The local Labour party (and anyone involved in politics in Bristol) is cursed with one such troll who goes by the alias of BristolRed (I say cursed, as even Bristol Labour party member admit he’s an embarrassment for their party).  Many of us in the local Green party have been on the receiving end of spiteful messages and attacks from this individual.  Instead of attempting to critique our actual policies or our record in parliament and councils, his usual modus operandi is to shamefully misrepresent Green policies and try and berate us with them, or to go in for some personal attacks.  His favourite line is that we all support ISIS and terrorism, due to our policy of no longer having a list of organisation the state deems to be terroristic. Its quiet funny that his tribal loyalty to Labour is such that he’ll wholesale reproduce this lie started in the Telegraph and other mouthpieces of the right wing Tory press to undermine the Green Party; when you’d think that as Labour are often on the receiving end of such attacks from those exact same papers he’d be more sympathetic.  The enemy of my enemy is still definitely not my friend if your name is BristolRed.

For the benefit of my fellow Greens who have had to endure interactions with this individual, I reproduce our exchange below which ended (in part) with him telling me he’d block me if I continued with our conversation.  That is my advice to anyone who gets attacked by BristolRed, respond calmly and in good humor and get him onto some facts and he’ll flounder, as despite being a barrister (a strange job for someone who loves to go around telling people they’re not working class enough) he’s surprisingly bad at arguing.  There’s a reason the Labour party has declined from a peak of just over 1,000,000 members in the 1950s (and a relative peak of 400,000 in 1997 before Blair’s victory) to less than 200,000 today – it has many many flaws, and you can easily point them out.  BristolRed as a long standing member of the Labour party is no doubt aware of this, and that’s probably why he’s so bitter.  I bet he can still remember when the Labour party actually stood up for ordinary people, instead of just being the more human face of neoliberalism.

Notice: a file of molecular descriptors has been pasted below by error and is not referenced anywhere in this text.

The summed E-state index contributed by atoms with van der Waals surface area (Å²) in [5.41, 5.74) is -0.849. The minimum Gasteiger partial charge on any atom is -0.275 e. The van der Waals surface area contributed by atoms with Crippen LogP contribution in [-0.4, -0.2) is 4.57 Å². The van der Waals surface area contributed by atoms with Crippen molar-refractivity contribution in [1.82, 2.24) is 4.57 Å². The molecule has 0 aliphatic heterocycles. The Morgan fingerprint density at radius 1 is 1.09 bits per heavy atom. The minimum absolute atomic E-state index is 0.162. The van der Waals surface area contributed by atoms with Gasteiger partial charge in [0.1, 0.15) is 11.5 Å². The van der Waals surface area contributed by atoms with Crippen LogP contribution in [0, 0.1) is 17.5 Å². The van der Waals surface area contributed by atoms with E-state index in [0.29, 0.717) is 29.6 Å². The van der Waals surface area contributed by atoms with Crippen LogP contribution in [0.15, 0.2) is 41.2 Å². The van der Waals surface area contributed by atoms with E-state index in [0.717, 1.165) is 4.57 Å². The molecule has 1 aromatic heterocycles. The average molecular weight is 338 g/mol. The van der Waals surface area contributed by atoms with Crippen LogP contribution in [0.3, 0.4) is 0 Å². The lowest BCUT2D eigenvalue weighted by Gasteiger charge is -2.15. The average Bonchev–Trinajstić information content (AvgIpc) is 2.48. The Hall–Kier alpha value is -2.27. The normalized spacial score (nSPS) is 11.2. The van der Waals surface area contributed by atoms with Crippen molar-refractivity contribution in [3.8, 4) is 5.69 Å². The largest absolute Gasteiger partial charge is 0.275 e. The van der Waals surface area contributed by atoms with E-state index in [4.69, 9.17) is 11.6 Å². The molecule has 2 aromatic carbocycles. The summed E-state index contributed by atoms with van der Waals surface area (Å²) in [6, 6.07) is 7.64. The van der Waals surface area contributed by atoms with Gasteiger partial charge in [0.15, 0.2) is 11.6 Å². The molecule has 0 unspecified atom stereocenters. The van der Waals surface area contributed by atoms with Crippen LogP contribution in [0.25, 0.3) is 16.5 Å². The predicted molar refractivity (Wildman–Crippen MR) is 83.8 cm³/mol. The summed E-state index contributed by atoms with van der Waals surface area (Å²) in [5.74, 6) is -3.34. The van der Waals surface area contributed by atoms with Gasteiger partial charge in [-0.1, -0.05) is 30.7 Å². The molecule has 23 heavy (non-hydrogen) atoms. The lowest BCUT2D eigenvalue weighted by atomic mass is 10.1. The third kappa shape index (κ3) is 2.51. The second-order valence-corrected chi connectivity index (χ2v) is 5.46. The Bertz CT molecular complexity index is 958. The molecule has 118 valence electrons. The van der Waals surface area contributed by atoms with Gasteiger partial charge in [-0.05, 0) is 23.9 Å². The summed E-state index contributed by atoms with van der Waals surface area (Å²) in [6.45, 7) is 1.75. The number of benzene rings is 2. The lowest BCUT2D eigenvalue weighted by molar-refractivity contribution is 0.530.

I personally find BristolRed’s puerile remarks and the childish manner he chooses to behave in very amusing.  So actually fairly enjoy engage with him.  When last he decided to spout his nonsense a couple of weeks ago I called him out on deliberately misrepresenting our policy.  He didn’t like this and demanded I come to the pub he goes to and call him a liar to his face (I told him I’ll be calling him a misrepresenter to his face, and that he doesn’t get nuance).  Unfortunately as a night shift working theatre porter quiet caught up in the election campaign I haven’t had the chance to meet up with him and tell him the error of his ways face to face, so jovially let him known I hadn’t forgotten his demand and that as soon as possible I’d be fulfilling it.

Here is our twitter exchange,

*edit storify won’t embed properly so here it is on a link *